The Good Daedra are Boethiah, Azura, and Mephala. The hunger is a powerful and violent lesser Daedra associated with Boethiah, Father of Plots—a sinuous, long-limbed, long-tailed creature with a beast-skulled head, noted for its paralyzing touch and its ability to disintegrate weapons and armor. The winged twilight is a messenger of Azura, Goddess of Dusk and Dawn. Winged twilights resemble the feral harpies of the West, though the feminine aspects of the winged twilights are more ravishing, and their long, sharp, hooked tails are immeasurably more deadly. Spider Daedra are the servants of Mephala, taking the form of spider-humanoid centaurs, with a naked upper head, torso, and arms of human proportions, mounted on the eight legs and armored carapace of a giant spider. Unfortunately, these Daedra are so fierce and irrational that they cannot be trusted to heed the commands of the Spinner. As a consequence, few sorcerers are willing to either summon or bind such creatures in Morrowind.

The Bad Daedra are Mehrunes Dagon, Malacath, Sheogorath, and Molag Bal. Three lesser Daedra are associated with Mehrunes Dagon: the agile and pesky scamp, the ferocious and beast-like clannfear, and the noble and deadly Dremora. The crocodile-headed humanoid Daedra called the daedroth is a servant of Molag Bal, while the giant but dim-witted ogrim is a servant of Malacath. Sheogorath's lesser Daedra, the golden saint, a half-clothed human female in appearance, is highly resistant to magic and a dangerous spellcaster.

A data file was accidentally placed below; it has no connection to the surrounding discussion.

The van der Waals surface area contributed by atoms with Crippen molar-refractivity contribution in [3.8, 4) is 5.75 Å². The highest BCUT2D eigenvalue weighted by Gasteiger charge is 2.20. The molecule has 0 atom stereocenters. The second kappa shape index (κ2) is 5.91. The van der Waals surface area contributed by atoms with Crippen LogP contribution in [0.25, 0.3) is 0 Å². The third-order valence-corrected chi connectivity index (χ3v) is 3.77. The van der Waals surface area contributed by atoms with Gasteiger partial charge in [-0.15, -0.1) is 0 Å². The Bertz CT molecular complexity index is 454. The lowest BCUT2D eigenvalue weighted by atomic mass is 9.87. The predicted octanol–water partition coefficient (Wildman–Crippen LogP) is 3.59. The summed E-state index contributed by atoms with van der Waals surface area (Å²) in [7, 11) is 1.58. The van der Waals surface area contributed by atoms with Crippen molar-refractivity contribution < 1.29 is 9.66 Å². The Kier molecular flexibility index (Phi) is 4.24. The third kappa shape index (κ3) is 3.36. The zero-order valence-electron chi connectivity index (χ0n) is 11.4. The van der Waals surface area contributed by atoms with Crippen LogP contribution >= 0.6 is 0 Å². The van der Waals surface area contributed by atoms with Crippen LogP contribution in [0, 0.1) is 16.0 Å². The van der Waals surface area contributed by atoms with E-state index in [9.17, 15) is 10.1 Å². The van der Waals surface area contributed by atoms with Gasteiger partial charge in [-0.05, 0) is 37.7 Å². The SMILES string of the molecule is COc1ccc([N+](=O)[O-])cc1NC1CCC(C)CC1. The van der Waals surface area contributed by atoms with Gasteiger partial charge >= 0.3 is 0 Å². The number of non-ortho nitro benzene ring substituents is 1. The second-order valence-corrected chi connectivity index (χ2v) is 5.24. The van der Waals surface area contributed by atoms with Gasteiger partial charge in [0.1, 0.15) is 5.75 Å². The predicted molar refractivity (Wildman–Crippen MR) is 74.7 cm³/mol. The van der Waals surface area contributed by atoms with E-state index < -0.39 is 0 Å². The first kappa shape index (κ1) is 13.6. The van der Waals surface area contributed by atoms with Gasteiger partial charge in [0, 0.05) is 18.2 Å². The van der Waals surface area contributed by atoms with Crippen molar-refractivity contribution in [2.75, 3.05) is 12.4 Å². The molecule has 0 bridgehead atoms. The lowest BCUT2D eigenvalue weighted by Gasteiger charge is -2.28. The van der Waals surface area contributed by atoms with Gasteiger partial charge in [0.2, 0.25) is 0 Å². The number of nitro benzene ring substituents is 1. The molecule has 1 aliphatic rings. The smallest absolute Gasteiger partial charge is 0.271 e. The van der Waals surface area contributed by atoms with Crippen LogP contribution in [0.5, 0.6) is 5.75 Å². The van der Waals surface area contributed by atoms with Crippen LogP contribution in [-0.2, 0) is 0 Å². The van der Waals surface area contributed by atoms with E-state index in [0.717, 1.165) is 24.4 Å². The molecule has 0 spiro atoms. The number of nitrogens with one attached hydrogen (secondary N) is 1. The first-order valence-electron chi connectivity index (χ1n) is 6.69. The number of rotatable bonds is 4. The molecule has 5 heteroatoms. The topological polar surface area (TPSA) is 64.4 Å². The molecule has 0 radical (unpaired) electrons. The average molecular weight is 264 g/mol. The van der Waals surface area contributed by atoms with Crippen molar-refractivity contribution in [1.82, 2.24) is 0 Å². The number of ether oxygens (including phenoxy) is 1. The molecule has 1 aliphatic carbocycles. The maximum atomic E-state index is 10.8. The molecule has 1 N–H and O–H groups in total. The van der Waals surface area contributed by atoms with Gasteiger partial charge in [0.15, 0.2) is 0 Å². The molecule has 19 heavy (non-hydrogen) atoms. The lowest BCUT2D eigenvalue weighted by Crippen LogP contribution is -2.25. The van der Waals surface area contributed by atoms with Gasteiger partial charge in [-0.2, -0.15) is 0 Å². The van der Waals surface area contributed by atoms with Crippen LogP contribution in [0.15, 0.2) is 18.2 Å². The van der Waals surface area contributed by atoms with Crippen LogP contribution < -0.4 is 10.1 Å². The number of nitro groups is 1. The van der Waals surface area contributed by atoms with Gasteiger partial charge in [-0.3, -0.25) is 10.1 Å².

Another type of lesser Daedra often encountered in Morrowind is the atronach, or Elemental Daedra. Atronachs have no binding kinship or alignments with the Daedra Lords, serving one realm or another at whim, shifting sides according to seduction, compulsion, or opportunity.